Challenges of sustainable tourism in the Philippines – Interview with Susan Santos Cárdenas

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For this interview, Anula Galewska spoke with Susan Santos Cárdenas, the President and CEO of Society for Sustainable Tourism & Development Inc. and board member of the Asian Ecotourism Network, about the situation of tourism in the Philippines and the role of education in helping sustainable approach spread faster.

This article is part of the interview series with Speakers of the GSTC Conferences in Suwon, Korea and Athens, Greece held in October and November 2016.

gstc-trainer_susan-santos-de-cardenasSusan Santos Cárdenas specializes in sustainable tourism development and stewardship initiatives with Community Social Responsibility (CSR) applicable at the grassroots. She was a consultant and adviser for Local Government Units (LGUs) in the Philippines for grassroots communities with focus on organic farm tourism, environmental conservation, climate change mitigation, disaster preparedness, management and recovery.

Anula: Why specifically does sustainable tourism matter for the Philippines?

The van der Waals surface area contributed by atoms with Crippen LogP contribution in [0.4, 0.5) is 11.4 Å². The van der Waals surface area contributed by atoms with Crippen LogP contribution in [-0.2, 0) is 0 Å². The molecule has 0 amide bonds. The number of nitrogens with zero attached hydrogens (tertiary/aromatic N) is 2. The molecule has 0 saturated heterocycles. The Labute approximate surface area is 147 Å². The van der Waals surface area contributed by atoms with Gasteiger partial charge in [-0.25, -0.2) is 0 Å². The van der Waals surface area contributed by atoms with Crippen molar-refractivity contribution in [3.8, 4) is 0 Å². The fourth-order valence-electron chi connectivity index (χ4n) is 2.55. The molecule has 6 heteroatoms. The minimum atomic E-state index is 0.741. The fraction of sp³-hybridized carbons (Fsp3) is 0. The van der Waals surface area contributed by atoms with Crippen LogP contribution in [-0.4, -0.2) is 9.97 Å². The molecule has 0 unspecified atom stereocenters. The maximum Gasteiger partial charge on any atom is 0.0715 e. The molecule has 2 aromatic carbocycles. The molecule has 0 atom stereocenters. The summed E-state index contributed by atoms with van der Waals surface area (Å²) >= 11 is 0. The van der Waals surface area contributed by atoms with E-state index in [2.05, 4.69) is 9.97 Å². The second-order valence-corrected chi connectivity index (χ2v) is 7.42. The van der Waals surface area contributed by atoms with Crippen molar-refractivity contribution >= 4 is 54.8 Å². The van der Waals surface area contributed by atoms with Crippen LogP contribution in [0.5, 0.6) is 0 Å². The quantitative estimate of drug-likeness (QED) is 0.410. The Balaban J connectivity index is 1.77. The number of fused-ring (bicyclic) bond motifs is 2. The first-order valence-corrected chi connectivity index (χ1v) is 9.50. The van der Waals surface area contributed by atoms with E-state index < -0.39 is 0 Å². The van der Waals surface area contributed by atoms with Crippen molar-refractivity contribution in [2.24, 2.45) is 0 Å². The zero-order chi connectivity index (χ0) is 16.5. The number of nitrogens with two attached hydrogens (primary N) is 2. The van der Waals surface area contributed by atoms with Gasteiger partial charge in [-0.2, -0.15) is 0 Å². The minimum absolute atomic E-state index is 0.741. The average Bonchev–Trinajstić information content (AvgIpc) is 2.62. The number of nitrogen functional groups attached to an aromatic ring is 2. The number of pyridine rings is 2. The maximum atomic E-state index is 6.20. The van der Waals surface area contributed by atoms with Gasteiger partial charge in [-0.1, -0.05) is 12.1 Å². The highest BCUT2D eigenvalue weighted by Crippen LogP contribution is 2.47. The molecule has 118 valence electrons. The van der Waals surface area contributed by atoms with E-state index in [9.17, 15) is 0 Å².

Susan: The Philippines is in a climate vulnerable area. We experience 20 typhoons per year and all our islands and beaches are always at risk.

I’ve been working all my life on the beaches, and seen how tourism has gone through the roof. First there is a beach with no people, and then one person comes in, two persons… the next thing you know there are dozens of resorts already. The growth is phenomenal but the development is not sustainable. They have no knowledge about sustainability, what environmental conservation is, why it is important.

We have some great laws about environmental protection, saying you are not suppose to build in marine protected areas or forest areas – but these are only on paper.

A good example is Boracay where they built a 3 storey tourism resort. I worked there for several years and then I left because I saw there was no ecological balance. At that time I had no idea what to do.

At the beginning I had more dreamy naive approach. I was thinking – Maybe we can restore the nature. I thought that we can then plant again the coconut trees, reforest and everything will come back. But when the swamps are gone, and some hotels are built on top swamps, that’s another story, and there is no way back.